9th maj, 2010

Study on the fair use economy bending the arm of reality

Via Boingboing i found a new study on the fair use economy in the US. The study is interesting as it shows how much the economy relies on copyrighted materials not being locked down. The study claims that the fair use industry generated 4.7 trillion $ in 2007. A large number indeed… designed to impress politicians and therefore in my opinion a little tainted.
It is no secret that the study is published by one of the biggest industries benefitting from fair use rules Computer and telecommunication.

What “taints” the study in my opinion is their study design. They define fair use (very well done), identify business sectors relying on fair use and count up the revenue collected by these sectors. There are two problems with this.
Firstly:  The number of business sectors relying on fair use is pretty broad, even if they try and define core and non core fair use sectors. semi conductors, insurance carriers and whole salers of electronic equipment are defined as the fair use economy, which is stretching it quite a bit. If you take all the sectors that lists article 102, a or b (non-copyrightability of facts and idea/ expression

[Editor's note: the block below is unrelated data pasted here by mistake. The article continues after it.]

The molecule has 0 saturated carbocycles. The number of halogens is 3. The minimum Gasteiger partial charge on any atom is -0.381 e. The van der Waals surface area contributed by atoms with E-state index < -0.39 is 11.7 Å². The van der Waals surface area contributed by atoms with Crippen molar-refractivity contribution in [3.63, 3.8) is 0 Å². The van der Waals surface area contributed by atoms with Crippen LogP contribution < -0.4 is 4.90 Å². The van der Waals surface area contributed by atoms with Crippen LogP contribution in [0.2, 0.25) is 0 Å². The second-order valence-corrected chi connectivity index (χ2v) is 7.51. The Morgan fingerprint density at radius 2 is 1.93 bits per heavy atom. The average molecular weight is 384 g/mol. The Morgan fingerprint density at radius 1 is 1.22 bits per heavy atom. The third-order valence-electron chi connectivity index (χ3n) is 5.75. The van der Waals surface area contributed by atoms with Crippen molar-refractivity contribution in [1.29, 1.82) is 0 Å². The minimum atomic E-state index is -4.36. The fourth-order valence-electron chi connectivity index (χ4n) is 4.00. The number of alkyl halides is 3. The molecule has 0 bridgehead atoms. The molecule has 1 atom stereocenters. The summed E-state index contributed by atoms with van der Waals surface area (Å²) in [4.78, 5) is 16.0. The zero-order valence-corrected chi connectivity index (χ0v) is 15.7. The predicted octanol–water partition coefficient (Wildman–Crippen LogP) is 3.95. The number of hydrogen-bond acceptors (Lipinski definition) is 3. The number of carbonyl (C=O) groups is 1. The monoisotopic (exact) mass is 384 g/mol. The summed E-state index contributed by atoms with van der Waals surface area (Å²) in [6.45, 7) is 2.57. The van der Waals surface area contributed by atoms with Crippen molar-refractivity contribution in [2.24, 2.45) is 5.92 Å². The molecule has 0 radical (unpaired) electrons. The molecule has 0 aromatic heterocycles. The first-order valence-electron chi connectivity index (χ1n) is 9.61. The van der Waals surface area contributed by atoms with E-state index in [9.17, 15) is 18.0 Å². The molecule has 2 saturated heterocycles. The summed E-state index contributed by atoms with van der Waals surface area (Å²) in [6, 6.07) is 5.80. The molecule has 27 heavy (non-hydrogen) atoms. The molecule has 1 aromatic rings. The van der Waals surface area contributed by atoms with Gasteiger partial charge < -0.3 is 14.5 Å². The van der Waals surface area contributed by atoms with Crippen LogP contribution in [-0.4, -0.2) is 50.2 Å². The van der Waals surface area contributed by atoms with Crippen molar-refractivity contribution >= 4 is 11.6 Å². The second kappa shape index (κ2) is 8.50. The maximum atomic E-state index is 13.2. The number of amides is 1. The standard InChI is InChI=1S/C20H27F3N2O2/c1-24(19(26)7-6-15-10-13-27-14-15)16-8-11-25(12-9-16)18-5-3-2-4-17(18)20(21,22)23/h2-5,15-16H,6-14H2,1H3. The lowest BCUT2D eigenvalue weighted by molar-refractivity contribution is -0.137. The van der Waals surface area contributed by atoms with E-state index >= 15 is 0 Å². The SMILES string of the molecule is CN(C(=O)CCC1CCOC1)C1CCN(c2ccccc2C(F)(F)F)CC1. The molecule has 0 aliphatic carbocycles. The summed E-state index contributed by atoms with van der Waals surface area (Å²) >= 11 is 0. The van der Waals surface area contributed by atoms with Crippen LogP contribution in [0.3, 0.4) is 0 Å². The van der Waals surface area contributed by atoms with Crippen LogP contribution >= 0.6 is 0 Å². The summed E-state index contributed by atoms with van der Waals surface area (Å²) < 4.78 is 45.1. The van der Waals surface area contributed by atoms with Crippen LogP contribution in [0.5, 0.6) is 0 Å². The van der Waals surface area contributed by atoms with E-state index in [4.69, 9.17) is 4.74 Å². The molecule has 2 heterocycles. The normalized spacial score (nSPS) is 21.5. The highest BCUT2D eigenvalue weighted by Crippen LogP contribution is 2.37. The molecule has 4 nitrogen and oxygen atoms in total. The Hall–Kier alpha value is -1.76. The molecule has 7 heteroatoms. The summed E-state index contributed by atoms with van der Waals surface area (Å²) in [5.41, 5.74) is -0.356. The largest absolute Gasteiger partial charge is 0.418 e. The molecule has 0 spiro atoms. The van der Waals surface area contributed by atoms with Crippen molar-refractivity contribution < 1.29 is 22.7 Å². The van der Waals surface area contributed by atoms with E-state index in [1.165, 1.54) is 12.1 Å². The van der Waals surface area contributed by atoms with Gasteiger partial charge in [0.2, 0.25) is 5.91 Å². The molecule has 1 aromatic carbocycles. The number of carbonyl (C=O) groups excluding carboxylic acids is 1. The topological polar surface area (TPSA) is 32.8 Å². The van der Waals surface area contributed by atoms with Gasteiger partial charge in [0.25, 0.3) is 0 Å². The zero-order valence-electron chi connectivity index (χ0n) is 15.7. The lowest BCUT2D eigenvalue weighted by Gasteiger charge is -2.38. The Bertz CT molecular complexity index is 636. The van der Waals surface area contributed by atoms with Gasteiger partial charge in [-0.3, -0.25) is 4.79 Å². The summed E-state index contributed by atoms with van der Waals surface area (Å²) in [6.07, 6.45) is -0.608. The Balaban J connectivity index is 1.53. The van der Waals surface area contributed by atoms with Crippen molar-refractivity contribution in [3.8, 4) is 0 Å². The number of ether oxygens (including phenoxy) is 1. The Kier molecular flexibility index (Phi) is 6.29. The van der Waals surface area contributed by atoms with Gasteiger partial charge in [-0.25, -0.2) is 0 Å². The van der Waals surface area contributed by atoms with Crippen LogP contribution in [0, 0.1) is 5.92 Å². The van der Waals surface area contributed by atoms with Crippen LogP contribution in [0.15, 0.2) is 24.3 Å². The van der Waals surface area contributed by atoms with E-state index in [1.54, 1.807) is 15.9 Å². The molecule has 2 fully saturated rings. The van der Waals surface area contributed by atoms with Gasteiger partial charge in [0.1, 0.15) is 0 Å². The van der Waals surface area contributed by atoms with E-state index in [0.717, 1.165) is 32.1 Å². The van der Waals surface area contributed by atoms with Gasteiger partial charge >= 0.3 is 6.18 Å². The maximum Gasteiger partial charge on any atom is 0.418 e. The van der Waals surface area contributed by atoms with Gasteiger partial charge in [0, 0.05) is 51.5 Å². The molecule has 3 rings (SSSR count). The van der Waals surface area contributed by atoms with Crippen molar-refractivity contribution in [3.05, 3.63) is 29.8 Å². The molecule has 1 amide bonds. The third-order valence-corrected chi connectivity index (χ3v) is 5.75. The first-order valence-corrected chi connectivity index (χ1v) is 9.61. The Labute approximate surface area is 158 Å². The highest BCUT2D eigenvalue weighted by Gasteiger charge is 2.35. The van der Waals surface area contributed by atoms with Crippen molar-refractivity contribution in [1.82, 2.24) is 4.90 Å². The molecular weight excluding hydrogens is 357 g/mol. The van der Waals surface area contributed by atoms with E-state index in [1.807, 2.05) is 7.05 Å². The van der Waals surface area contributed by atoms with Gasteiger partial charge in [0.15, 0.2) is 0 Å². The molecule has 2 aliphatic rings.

dichotomy) a lot of sectors dissapear.
Secondly: Not all company revenue in the photocopier or educational services sector hails from fair use rules. The study does not scale revenues to the importance of the rules for that sector, which gives a distorted picture.
Thirdly: the study takes sectors like software publishers, motion picture industry and writers and write their revenue up as fair use economy. The truth is that these sectors rely heavily on copyright rules securing their rights. The study should take that into account.
So the study does give an interesting view into the fair use rules and their effect on the economy, but because it is not that well done it is merely a political propaganda stunt and not “real” research. Unfortunately. I am sure however that the picture is right and there is a growing part of our economy relying on rules that free some parts of copyrighted materials.


You are right. This study is tainted due to bad methodology.

This is a (not directly stated) point of the study: It is using the same methods, as the study last year from the Copyright Alliance claiming that the copyright industry generating $1.52 trillion. Bad methods for the same reasons as you state here.


Very true. It just show that no matter what side you are on you have to do your homework properly.

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